In America this process has gone so far in both the Democrat and Republican parties that Harvard University in a report concluded that America was no longer a functioning democracy, but a form of corporate oligarchy.

The Austrian Marxist thinker, Karl Kautsky, believed that socialists should only take industries into public ownership when the number of firms in them had been reduced through bankruptcies and mergers to a monopoly. Following this reasoning, many of the big companies now dominating modern Britain, including the big supermarkets, should have been nationalized long ago.

Tony Benn was and still is absolutely right about corporate power, and the means to curb it. It’s why the Thatcherite press reviled him as a Communist and a maniac. We now no longer live in a planned economy, but the cosy, corrupt arrangements between big business, the Tories, Lib Dems and New Labour, continues. Ha-Joon Chang in his book 23 Things They Don’t Tell You About Capitalism argues very strongly that we need to return to economic planning. In this case, we need to go back to the policies of the ’70s that Thatcher claimed had failed, and extend them.

And if that’s true, then the forty years of laissez-faire capitalism ushered in by Thatcher and Reagan is an utter, utter failure. It’s time it was discarded.

Adolf Hitler, Fascism and the Corporative State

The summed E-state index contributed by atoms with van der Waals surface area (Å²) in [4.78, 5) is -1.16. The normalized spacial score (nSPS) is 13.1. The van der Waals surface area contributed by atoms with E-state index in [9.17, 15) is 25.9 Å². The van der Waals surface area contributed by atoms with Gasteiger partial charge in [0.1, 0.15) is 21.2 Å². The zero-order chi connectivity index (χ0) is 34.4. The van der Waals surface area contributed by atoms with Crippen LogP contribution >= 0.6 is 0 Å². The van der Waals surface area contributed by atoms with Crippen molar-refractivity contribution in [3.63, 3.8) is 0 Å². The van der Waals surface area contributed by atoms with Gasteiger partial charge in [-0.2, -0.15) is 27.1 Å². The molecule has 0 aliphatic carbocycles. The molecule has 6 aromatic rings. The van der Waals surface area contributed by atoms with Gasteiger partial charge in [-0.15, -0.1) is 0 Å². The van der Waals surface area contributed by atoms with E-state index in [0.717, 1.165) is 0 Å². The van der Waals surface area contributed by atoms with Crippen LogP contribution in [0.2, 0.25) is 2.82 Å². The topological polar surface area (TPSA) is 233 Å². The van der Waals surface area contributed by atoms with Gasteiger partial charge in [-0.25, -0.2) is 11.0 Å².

January 1, 2019

A week or so ago I put up a passage from Hitler’s Table Talk, in which the Nazi leader made it absolutely clear that he didn’t want Nazi functionaries and members of the civil service holding positions or shares in private companies because of the possible corruption that would entail. He illustrated his point with the case of the Danube Shipping Company, a private firm that got massively rich in pre-Nazi Germany through government subsidies, because it had members of the ruling coalition parties on its board.

Which is pretty much the same as the recent fiasco in which Chris Grayling has given 13,800 pounds of public money to Seaborne Freight, a ferry company that has no ships and no experience of running a shipping company, to run a ferry service to Ostend as part of the preparations for a No Deal Brexit. Other companies also wanted to be considered for the contract, like Brittany Ferries, but despite Grayling’s huffing that there were extensive negotiations, the contract wasn’t put out to competitive tender. It seems instead to have been awarded because Mark Bamford, whose maritime law firm shares the same headquarters as Seaborne Freight, is the brother of Antony Bamford, who is a Tory donor.